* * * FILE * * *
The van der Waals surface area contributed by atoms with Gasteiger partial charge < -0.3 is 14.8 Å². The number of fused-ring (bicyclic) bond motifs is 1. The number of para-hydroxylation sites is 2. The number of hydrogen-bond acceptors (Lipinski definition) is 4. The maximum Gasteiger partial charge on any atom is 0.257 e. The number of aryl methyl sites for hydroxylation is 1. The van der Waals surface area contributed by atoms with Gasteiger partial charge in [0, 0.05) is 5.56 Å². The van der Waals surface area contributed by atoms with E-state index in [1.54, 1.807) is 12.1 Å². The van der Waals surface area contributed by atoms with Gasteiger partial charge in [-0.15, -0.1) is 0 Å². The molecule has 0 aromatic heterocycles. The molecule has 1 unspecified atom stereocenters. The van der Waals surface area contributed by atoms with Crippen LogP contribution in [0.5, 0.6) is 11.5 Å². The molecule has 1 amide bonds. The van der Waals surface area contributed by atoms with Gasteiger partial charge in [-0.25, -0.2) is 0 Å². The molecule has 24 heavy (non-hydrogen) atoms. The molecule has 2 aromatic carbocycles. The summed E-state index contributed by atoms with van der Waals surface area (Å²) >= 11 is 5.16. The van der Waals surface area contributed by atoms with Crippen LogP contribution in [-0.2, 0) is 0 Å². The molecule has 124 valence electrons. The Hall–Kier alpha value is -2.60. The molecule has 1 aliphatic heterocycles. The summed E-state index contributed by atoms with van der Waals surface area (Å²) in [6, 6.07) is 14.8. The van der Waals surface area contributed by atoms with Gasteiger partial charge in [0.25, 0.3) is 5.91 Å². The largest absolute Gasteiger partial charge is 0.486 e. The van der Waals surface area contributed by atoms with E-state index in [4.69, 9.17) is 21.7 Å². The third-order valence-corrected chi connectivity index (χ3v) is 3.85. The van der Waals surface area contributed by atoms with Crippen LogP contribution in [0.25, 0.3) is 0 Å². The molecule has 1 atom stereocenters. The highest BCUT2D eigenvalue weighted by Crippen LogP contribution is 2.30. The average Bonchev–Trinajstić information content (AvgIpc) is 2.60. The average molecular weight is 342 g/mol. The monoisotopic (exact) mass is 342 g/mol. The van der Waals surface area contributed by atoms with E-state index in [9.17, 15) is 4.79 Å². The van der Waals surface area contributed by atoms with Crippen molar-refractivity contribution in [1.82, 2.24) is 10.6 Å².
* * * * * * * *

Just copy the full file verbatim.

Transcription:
The van der Waals surface area contributed by atoms with Gasteiger partial charge < -0.3 is 14.8 Å². The number of fused-ring (bicyclic) bond motifs is 1. The number of para-hydroxylation sites is 2. The number of hydrogen-bond acceptors (Lipinski definition) is 4. The maximum Gasteiger partial charge on any atom is 0.257 e. The number of aryl methyl sites for hydroxylation is 1. The van der Waals surface area contributed by atoms with Gasteiger partial charge in [0, 0.05) is 5.56 Å². The van der Waals surface area contributed by atoms with E-state index in [1.54, 1.807) is 12.1 Å². The van der Waals surface area contributed by atoms with Gasteiger partial charge in [-0.15, -0.1) is 0 Å². The molecule has 0 aromatic heterocycles. The molecule has 1 unspecified atom stereocenters. The van der Waals surface area contributed by atoms with Crippen LogP contribution in [0.5, 0.6) is 11.5 Å². The molecule has 1 amide bonds. The van der Waals surface area contributed by atoms with Gasteiger partial charge in [-0.25, -0.2) is 0 Å². The molecule has 24 heavy (non-hydrogen) atoms. The molecule has 2 aromatic carbocycles. The summed E-state index contributed by atoms with van der Waals surface area (Å²) >= 11 is 5.16. The van der Waals surface area contributed by atoms with Crippen LogP contribution in [-0.2, 0) is 0 Å². The molecule has 124 valence electrons. The Hall–Kier alpha value is -2.60. The molecule has 1 aliphatic heterocycles. The summed E-state index contributed by atoms with van der Waals surface area (Å²) in [6, 6.07) is 14.8. The van der Waals surface area contributed by atoms with Gasteiger partial charge in [0.25, 0.3) is 5.91 Å². The largest absolute Gasteiger partial charge is 0.486 e. The van der Waals surface area contributed by atoms with E-state index in [4.69, 9.17) is 21.7 Å². The third-order valence-corrected chi connectivity index (χ3v) is 3.85. The van der Waals surface area contributed by atoms with Crippen LogP contribution in [0.25, 0.3) is 0 Å². The molecule has 1 atom stereocenters. The highest BCUT2D eigenvalue weighted by Crippen LogP contribution is 2.30. The average Bonchev–Trinajstić information content (AvgIpc) is 2.60. The average molecular weight is 342 g/mol. The monoisotopic (exact) mass is 342 g/mol. The van der Waals surface area contributed by atoms with E-state index in [9.17, 15) is 4.79 Å². The van der Waals surface area contributed by atoms with Crippen molar-refractivity contribution in [1.82, 2.24) is 10.6 Å².